The night was really cold – good for sleeping- and after a fantastic dinner (Hake fish done over the coals using South African and Zambian spices and cheese) and roasted butternut with South African salsa, coleslaw, followed by blueberry ice-cream, we did some emails (with on and off availability to WiFi), chatted sharing stories and went to bed. Man, it was definitely a good night for sleeping. We are really comfortable in our tent now, using 2 mattresses, cosy sleeping bag with our silk sheets and experts at putting up and pulling down our tent (2-5 minutes). It is working well. Tom & I are healthy – plus a bit of post-horse riding stiffness in our legs, although Tom feels good. I am missing running. This is the very 1st
time I have gone on holidays and not taken my running shoes because I was trying to cut down on ‘stuff’. Mental note: don’t do this again.
Malawi has an inflation rate of 20%! (MISSING)Their imports are essentials – fuel, fertiliser etc.
Thursday 16 August:
The day was cool-ish but warmed up by 9.0am. Hazy sky.
WE left at 8.00am.
Being on the same bus all the time, we have a lot of extra storage room, including our own lockers. We can store our big trekking boots and day back packs in the bus also. Our big bags are stored under the truck.
We are all divided onto small groups so that we are allocated small tasks to do. I initially thought, “I don’t think so..” but we have a lot of fun in our group. During this leg of our journey, I have Andrew and English guy and Metta from Switzerland in my group. We have called ourselves the E-Team. The task are very minor (group tasks are divided into 5 days: help with meals, check camp site, look after ice for our esky, camp packing, day off) so it takes about 5-10 minutes and we get to know the guys even more. It’s great.
At 12MD we arrived at the Malawi-Zambia border crossing. Again it was a 2-stage process, paying $US50 again on entry to Zambia. There was no delay, particularly as we pushed in front of another bus
group who were still filling in their paperwork while in the line!!!
We had another 20 minutes to drive before arriving at Chipata, Mama Rula’s Bead & Breakfast. This was an excellent spot with lots of trees, clean, working toilets, warm showers, and an ambivalent Dutch-South African owner. The house they lived in was spacious and western in style. We didn’t need the truck chairs as there was a circular sitting area around a fire place and the seats had long cushions. It was really comfortable.
Tom and I walked 5 kms into the town (1 hour) as I still can’t do this sitting around thing for too long. We had arrived at our camp by 2.30pm. It was hot and dusty and when we were about 2 kms from the town centre, a taxi stopped and asked if we wanted a ride – we did K10,000 (5000 Kwecha to $1US). We walked through the Saturday Markets (they are called that every day!), went back to the Shop Rite store to buy a cold drink (we had a nice coffee there on the way through in the truck). We also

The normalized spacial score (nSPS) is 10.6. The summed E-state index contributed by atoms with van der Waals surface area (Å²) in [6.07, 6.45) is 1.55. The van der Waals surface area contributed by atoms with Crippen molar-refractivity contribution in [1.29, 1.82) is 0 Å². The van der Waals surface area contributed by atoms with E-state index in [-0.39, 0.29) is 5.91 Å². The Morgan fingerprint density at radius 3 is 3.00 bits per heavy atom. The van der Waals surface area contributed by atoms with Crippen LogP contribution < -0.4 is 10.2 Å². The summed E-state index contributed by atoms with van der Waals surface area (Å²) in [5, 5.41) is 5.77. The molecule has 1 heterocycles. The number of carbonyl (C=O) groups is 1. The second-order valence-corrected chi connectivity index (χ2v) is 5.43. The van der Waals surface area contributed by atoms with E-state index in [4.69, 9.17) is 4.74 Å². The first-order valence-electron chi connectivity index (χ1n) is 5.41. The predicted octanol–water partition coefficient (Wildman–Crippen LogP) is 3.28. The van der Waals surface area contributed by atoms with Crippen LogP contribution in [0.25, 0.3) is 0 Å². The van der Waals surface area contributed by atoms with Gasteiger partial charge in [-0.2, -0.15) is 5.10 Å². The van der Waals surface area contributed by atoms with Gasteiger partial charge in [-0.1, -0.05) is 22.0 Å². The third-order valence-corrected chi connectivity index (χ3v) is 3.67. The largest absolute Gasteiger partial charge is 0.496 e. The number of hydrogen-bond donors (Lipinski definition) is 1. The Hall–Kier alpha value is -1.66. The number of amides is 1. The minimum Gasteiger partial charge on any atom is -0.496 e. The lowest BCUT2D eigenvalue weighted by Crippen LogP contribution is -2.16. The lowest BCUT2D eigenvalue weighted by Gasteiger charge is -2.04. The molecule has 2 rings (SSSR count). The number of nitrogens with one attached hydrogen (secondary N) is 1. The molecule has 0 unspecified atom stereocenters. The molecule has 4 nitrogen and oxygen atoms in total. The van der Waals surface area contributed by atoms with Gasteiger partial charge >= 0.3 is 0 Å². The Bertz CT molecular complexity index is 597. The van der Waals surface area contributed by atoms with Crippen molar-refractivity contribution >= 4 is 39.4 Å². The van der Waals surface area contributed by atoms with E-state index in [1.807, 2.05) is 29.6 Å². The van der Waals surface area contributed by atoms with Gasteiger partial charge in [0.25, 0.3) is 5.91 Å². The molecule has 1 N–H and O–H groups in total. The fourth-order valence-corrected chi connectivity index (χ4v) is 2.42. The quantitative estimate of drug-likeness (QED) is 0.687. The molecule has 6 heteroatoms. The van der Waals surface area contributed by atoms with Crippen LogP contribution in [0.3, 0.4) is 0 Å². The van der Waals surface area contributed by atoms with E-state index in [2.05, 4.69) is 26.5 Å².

saw where we changed our Malawi Kwacha into Zambia Kwacha (K16 Z to K17 M).
We also saw the St Pauls Church and the Moslem Mosque. We also saw posters advertising houses for sale and ‘Maids Available’. We then caught a taxi back – K 30,000 – but he wanted 40,000 so when we arrived back at the accommodation we gave him 35000 – that made his day.
Formerly Fort Jameson, Chipata was the capital of North-Eastern Rhodesia until 1911, when Northern Rhodesia — later to become Zambia — was created. Now it's the capital of Zambia's Eastern Province and a fairly busy town with about 320,000 residents and more coming in daily.
Chipata is rather low on tourist attractions.
Central Mosque, Mosque Rd. Probably the prettiest building in Chipata, no entry for unbelievers but just down the road from the Down Shops, so we didn’t go in. Muslims only make up a relatively small minority of the population, however.
Kanjala Hill, on the northeast corner of town (nearly 2km east of Shoprite
). Nice views of Chipata
apparently but the taxi didn’t drive up the top.
Chipata is a good place to stock up before heading out into the bush. There is a large Shoprite supermarket, a number of petrol stations and a few places to change money, all of which we accessed.
If you are interested in taking a look around a "real Zambian town," head to the Indian shops (so-called because they are almost exclusively Indian-owned). Also known as the Down Shops, among these shops you will find thousands of Chipatans wandering around, meeting friends, or doing business.
Friday 17 August 2012:
Up at 5.00am and left by 6.00am. Road was bumpy!! We travelled through rural areas with villages spotted all the way. We saw many small round and square grass and brick houses. All transport is bikes and cattle pulled carts – no cars in the rural areas. All subsistent farming plus lots of cotton – Chipata had a large ginnery. The villages got their water from wells which they pumped water out of, very rarely did we see power lines. We did however see 3
or 4 small solar panels.